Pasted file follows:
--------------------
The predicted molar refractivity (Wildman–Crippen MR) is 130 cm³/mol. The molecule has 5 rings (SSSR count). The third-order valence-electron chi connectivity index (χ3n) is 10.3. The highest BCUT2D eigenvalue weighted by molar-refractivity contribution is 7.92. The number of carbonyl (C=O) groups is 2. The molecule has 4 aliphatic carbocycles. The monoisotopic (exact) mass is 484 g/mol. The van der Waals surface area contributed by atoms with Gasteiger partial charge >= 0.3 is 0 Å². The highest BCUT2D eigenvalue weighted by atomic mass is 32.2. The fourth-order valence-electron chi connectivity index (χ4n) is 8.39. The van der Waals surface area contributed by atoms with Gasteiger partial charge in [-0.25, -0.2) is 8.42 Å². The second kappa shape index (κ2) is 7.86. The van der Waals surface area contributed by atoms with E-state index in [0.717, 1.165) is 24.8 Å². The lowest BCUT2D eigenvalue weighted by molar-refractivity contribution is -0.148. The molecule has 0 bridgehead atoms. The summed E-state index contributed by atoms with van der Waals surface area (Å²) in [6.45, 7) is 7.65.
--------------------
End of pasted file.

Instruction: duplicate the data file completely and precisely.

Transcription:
The predicted molar refractivity (Wildman–Crippen MR) is 130 cm³/mol. The molecule has 5 rings (SSSR count). The third-order valence-electron chi connectivity index (χ3n) is 10.3. The highest BCUT2D eigenvalue weighted by molar-refractivity contribution is 7.92. The number of carbonyl (C=O) groups is 2. The molecule has 4 aliphatic carbocycles. The monoisotopic (exact) mass is 484 g/mol. The van der Waals surface area contributed by atoms with Gasteiger partial charge >= 0.3 is 0 Å². The highest BCUT2D eigenvalue weighted by atomic mass is 32.2. The fourth-order valence-electron chi connectivity index (χ4n) is 8.39. The van der Waals surface area contributed by atoms with Gasteiger partial charge in [-0.25, -0.2) is 8.42 Å². The second kappa shape index (κ2) is 7.86. The van der Waals surface area contributed by atoms with E-state index in [0.717, 1.165) is 24.8 Å². The lowest BCUT2D eigenvalue weighted by molar-refractivity contribution is -0.148. The molecule has 0 bridgehead atoms. The summed E-state index contributed by atoms with van der Waals surface area (Å²) in [6.45, 7) is 7.65.